Nurses and Physical Therapists – Schedule A, Group I
Schedule A: Fast Track for Nurses and Physical Therapists
Schedule A is a list of occupations for which the U.S. Department of Labor has determined that there is an insufficient number of U.S. workers who are able, willing, qualified and available. Inclusion on Schedule A also establishes that the employment of foreign workers in such occupations will not adversely affect the wages and working conditions of U.S. workers similarly employed. The advantage of being on Schedule A is that the foreign worker can obtain a green card without first having to go through the entire labor certification process.
Currently, only two occupations are explicitly listed on Schedule A:
- Professional nurses; and
- Physical therapists.
Nurses and physical therapists have already been designated by the U.S. Department of Labor to be occupations for which there is a national shortage. Therefore, they are allowed to file for their green cards by showing that they have a permanent job offer to work as a nurse or physical therapist in the United States, they speak English sufficiently well, and they meet other criteria. They can work at a facility anywhere in the United States. They do not have to work in any kind of “shortage” location.
To qualify for Schedule A processing, a professional nurse must meet at least one of these two alternative requirements:
- The nurse must have passed the Commission on Graduates in Foreign Nursing Schools (CGFNS) Examination; or
- The nurse must hold a full and unrestricted license to practice professional nursing in the state of intended employment.
A “professional nurse” is a person who applies the art and science of nursing, including principles derived from the physical, biological, and behavioral sciences. Professional nursing generally includes making clinical judgments about the observation, care, and counsel of persons requiring nursing care; administering medicines and treatments prescribed by a physician; and participating in activities to promote health and prevent illness in others. A study program for professional nurses generally includes theory and practice in clinical areas such as obstetrics, surgery, pediatrics, psychiatry, and medicine.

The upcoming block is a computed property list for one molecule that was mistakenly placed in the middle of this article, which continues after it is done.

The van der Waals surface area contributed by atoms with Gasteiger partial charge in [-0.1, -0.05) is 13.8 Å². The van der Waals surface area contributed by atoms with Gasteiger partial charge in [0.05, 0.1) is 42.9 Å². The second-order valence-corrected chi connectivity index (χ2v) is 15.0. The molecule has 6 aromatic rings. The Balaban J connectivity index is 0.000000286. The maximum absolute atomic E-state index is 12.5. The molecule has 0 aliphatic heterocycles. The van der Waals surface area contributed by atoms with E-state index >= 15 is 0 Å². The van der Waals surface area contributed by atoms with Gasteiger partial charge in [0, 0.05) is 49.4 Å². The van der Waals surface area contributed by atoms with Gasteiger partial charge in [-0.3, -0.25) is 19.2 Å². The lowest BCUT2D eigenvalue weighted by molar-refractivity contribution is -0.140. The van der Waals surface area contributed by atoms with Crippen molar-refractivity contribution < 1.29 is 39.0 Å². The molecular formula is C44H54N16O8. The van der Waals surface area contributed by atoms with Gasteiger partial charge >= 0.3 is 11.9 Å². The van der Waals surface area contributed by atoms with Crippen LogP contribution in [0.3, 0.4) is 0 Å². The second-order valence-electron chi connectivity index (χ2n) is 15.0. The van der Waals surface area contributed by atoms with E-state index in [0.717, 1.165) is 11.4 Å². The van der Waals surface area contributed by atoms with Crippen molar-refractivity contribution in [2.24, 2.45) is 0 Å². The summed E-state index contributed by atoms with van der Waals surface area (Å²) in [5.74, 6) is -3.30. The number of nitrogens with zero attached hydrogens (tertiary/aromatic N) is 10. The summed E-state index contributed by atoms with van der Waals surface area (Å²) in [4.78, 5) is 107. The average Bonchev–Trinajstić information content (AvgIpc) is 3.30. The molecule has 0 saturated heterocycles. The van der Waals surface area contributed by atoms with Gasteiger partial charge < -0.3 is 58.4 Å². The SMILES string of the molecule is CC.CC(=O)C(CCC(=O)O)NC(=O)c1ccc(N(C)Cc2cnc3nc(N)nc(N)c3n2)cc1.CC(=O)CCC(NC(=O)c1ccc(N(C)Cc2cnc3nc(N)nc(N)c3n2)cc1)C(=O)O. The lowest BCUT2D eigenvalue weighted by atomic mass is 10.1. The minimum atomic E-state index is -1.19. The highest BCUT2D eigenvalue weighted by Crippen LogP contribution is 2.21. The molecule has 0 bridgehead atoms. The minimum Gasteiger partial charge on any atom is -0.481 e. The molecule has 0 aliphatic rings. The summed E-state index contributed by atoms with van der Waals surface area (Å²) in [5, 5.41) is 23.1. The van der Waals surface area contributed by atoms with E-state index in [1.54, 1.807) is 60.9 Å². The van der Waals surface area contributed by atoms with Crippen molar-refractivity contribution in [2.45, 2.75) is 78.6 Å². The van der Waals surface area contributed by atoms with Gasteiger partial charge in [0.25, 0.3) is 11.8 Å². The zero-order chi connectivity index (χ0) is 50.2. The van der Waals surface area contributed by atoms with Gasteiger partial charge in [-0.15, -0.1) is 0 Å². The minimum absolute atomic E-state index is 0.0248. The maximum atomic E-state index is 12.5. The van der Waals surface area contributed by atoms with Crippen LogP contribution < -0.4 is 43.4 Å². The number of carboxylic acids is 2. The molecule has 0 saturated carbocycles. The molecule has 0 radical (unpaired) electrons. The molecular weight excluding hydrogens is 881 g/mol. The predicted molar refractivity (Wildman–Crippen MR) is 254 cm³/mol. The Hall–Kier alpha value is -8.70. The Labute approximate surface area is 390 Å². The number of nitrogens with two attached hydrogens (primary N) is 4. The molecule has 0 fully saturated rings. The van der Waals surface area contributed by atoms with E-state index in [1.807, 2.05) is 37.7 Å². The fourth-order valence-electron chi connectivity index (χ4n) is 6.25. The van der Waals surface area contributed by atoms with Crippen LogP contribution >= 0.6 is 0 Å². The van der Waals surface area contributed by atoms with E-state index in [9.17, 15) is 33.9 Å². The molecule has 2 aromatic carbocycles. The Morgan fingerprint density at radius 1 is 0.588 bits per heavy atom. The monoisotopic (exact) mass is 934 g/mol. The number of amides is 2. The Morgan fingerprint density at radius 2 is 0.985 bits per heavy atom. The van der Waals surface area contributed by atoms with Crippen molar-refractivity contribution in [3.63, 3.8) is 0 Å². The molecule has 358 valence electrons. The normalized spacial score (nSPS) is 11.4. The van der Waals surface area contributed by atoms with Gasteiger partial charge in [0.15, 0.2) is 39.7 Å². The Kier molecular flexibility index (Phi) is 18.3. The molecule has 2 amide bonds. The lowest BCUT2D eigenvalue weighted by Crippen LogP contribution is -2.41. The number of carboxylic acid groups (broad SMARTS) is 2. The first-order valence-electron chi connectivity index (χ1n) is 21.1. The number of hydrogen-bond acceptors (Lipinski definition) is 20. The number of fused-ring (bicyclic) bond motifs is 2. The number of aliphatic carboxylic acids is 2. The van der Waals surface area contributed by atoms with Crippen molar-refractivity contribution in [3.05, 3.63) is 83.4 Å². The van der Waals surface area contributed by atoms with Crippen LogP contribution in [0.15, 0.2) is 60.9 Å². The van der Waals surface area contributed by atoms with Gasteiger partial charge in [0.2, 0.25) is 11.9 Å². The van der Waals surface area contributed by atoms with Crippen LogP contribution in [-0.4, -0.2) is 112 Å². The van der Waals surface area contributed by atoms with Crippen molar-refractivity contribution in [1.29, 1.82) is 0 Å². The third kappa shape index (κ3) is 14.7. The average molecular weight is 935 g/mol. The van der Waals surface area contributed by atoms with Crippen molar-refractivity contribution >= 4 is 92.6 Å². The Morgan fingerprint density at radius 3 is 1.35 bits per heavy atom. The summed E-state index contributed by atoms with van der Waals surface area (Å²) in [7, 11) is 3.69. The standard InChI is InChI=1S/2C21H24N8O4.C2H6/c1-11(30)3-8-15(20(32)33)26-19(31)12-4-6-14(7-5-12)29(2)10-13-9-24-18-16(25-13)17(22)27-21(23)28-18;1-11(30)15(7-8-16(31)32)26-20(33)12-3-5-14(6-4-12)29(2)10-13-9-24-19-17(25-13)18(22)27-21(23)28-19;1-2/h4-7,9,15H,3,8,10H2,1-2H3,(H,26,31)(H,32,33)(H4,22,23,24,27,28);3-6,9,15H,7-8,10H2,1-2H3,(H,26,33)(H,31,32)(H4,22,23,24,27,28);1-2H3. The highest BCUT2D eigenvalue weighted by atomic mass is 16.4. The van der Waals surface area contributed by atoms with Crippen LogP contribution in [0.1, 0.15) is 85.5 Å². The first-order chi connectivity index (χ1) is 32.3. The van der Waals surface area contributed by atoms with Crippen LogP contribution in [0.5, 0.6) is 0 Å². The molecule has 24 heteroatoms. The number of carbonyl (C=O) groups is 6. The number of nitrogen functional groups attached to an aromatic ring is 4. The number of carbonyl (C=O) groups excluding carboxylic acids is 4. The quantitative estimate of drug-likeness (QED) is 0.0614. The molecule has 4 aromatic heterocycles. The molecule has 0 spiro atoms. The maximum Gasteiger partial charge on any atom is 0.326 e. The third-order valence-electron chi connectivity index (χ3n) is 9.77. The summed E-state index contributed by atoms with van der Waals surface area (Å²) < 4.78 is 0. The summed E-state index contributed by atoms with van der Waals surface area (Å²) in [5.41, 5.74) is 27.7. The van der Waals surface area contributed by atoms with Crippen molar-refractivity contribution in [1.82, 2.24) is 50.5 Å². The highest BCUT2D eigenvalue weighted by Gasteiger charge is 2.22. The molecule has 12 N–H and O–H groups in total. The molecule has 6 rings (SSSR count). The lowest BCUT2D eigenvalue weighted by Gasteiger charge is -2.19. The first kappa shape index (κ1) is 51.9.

Although the Department of Labor regulations do not require registered nurses to have passed the CGFNS examination if they hold a full and unrestricted license to practice professional nursing in the State of intended employment, the Illegal Immigration Reform and Immigrant Responsibility Act of 1996 excludes foreign health care workers (such as registered nurses) from the United States unless they have passed the CGFNS examination.
A “physical therapist” is defined as a person who applies the art and science of physical therapy to the treatment of patients with disabilities, disorders and injuries to relieve pain, develop or restore function, and maintain performance. The physical therapist uses physical means such as exercise, massage, heat, water, light, and electricity, as prescribed by a physician or surgeon.
To qualify for Schedule A processing, a physical therapist must possess all the qualifications necessary to take the physical therapist licensing examination in the state in which he or she proposes to practice physical therapy.
Physical therapists may also fall within the meaning of “foreign health care worker” and also require certification by an entity similar to the CGFNS. However, no such entity has been designated for physical therapists. The USCIS will apparently grant waivers of INA 212(a)(5)(C) until an appropriate certification body has been approved for each particular health care occupation.
Application for Permanent Residency Under Schedule A
Because “Schedule A” applications do not require the approval of a labor certification, the process for obtaining a green card for qualified nurses or physical therapists can be much quicker than for occupations that do require labor certification.